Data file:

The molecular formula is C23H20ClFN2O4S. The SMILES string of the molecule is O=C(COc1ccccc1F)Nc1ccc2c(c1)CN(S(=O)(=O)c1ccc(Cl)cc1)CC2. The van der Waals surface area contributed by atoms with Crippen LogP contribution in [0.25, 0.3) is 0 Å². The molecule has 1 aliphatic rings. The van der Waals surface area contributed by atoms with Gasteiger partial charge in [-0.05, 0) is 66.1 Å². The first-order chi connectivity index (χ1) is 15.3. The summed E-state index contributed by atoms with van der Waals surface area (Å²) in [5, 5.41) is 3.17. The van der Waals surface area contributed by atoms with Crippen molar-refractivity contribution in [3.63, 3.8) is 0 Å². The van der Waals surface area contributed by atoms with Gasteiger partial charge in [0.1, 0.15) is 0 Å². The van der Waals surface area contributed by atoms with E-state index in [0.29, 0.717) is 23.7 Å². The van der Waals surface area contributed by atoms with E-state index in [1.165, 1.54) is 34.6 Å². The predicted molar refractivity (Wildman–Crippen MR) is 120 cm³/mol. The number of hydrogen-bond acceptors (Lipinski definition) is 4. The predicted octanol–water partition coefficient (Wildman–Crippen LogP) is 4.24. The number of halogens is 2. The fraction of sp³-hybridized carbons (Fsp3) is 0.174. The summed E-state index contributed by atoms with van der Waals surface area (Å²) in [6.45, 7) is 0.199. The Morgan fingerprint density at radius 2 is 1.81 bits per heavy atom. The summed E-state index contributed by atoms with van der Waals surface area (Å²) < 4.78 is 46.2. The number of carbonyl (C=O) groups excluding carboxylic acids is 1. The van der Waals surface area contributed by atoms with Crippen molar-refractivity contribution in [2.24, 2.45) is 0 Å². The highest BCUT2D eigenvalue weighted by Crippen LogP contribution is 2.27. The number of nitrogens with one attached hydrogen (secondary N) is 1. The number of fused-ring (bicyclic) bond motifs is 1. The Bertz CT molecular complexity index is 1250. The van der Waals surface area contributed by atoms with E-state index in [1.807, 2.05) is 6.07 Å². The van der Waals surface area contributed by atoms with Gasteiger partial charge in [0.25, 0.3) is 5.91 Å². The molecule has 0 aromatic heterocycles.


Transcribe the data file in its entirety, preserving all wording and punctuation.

The molecular formula is C23H20ClFN2O4S. The SMILES string of the molecule is O=C(COc1ccccc1F)Nc1ccc2c(c1)CN(S(=O)(=O)c1ccc(Cl)cc1)CC2. The van der Waals surface area contributed by atoms with Crippen LogP contribution in [0.25, 0.3) is 0 Å². The molecule has 1 aliphatic rings. The van der Waals surface area contributed by atoms with Gasteiger partial charge in [-0.05, 0) is 66.1 Å². The first-order chi connectivity index (χ1) is 15.3. The summed E-state index contributed by atoms with van der Waals surface area (Å²) in [5, 5.41) is 3.17. The van der Waals surface area contributed by atoms with Crippen molar-refractivity contribution in [3.63, 3.8) is 0 Å². The van der Waals surface area contributed by atoms with Gasteiger partial charge in [0.1, 0.15) is 0 Å². The van der Waals surface area contributed by atoms with E-state index in [0.29, 0.717) is 23.7 Å². The van der Waals surface area contributed by atoms with E-state index in [1.165, 1.54) is 34.6 Å². The predicted molar refractivity (Wildman–Crippen MR) is 120 cm³/mol. The number of hydrogen-bond acceptors (Lipinski definition) is 4. The predicted octanol–water partition coefficient (Wildman–Crippen LogP) is 4.24. The number of halogens is 2. The fraction of sp³-hybridized carbons (Fsp3) is 0.174. The summed E-state index contributed by atoms with van der Waals surface area (Å²) in [6.45, 7) is 0.199. The Morgan fingerprint density at radius 2 is 1.81 bits per heavy atom. The summed E-state index contributed by atoms with van der Waals surface area (Å²) < 4.78 is 46.2. The number of carbonyl (C=O) groups excluding carboxylic acids is 1. The van der Waals surface area contributed by atoms with Crippen molar-refractivity contribution in [2.24, 2.45) is 0 Å². The highest BCUT2D eigenvalue weighted by Crippen LogP contribution is 2.27. The number of nitrogens with one attached hydrogen (secondary N) is 1. The number of fused-ring (bicyclic) bond motifs is 1. The Bertz CT molecular complexity index is 1250. The van der Waals surface area contributed by atoms with E-state index in [1.807, 2.05) is 6.07 Å². The van der Waals surface area contributed by atoms with Gasteiger partial charge in [0.25, 0.3) is 5.91 Å². The molecule has 0 aromatic heterocycles.